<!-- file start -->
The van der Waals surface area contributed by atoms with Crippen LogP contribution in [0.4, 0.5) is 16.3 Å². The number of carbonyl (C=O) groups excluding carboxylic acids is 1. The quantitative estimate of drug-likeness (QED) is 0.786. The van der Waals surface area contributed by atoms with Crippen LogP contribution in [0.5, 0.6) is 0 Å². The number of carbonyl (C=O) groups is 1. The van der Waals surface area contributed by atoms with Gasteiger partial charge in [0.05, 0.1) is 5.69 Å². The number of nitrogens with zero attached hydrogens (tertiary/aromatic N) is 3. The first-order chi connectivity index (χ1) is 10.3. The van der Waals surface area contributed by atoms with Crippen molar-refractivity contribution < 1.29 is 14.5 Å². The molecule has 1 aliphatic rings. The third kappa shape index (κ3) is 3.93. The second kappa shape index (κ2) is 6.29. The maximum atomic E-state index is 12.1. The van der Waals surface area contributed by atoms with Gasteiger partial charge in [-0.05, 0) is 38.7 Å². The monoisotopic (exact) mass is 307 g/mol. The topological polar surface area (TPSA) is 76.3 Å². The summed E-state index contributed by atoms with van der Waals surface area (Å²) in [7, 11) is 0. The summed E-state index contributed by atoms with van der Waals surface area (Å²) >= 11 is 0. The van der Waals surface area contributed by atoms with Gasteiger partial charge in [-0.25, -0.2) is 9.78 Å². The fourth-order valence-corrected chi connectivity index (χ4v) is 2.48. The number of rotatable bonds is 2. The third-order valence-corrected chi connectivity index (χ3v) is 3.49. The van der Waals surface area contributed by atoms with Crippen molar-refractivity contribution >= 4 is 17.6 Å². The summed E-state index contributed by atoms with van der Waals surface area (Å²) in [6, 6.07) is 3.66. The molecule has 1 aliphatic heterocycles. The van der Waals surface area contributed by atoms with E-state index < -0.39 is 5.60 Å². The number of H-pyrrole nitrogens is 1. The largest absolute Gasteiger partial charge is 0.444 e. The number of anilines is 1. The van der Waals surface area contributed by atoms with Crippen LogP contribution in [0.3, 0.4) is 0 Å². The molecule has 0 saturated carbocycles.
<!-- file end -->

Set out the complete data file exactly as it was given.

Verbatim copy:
The van der Waals surface area contributed by atoms with Crippen LogP contribution in [0.4, 0.5) is 16.3 Å². The number of carbonyl (C=O) groups excluding carboxylic acids is 1. The quantitative estimate of drug-likeness (QED) is 0.786. The van der Waals surface area contributed by atoms with Crippen LogP contribution in [0.5, 0.6) is 0 Å². The number of carbonyl (C=O) groups is 1. The van der Waals surface area contributed by atoms with Gasteiger partial charge in [0.05, 0.1) is 5.69 Å². The number of nitrogens with zero attached hydrogens (tertiary/aromatic N) is 3. The first-order chi connectivity index (χ1) is 10.3. The van der Waals surface area contributed by atoms with Crippen molar-refractivity contribution < 1.29 is 14.5 Å². The molecule has 1 aliphatic rings. The third kappa shape index (κ3) is 3.93. The second kappa shape index (κ2) is 6.29. The maximum atomic E-state index is 12.1. The van der Waals surface area contributed by atoms with Gasteiger partial charge in [-0.05, 0) is 38.7 Å². The monoisotopic (exact) mass is 307 g/mol. The topological polar surface area (TPSA) is 76.3 Å². The summed E-state index contributed by atoms with van der Waals surface area (Å²) in [7, 11) is 0. The summed E-state index contributed by atoms with van der Waals surface area (Å²) >= 11 is 0. The van der Waals surface area contributed by atoms with Gasteiger partial charge in [-0.25, -0.2) is 9.78 Å². The fourth-order valence-corrected chi connectivity index (χ4v) is 2.48. The number of rotatable bonds is 2. The third-order valence-corrected chi connectivity index (χ3v) is 3.49. The van der Waals surface area contributed by atoms with Crippen molar-refractivity contribution >= 4 is 17.6 Å². The summed E-state index contributed by atoms with van der Waals surface area (Å²) in [6, 6.07) is 3.66. The molecule has 1 aliphatic heterocycles. The van der Waals surface area contributed by atoms with E-state index < -0.39 is 5.60 Å². The number of H-pyrrole nitrogens is 1. The largest absolute Gasteiger partial charge is 0.444 e. The number of anilines is 1. The van der Waals surface area contributed by atoms with Crippen LogP contribution in [0.3, 0.4) is 0 Å². The molecule has 0 saturated carbocycles.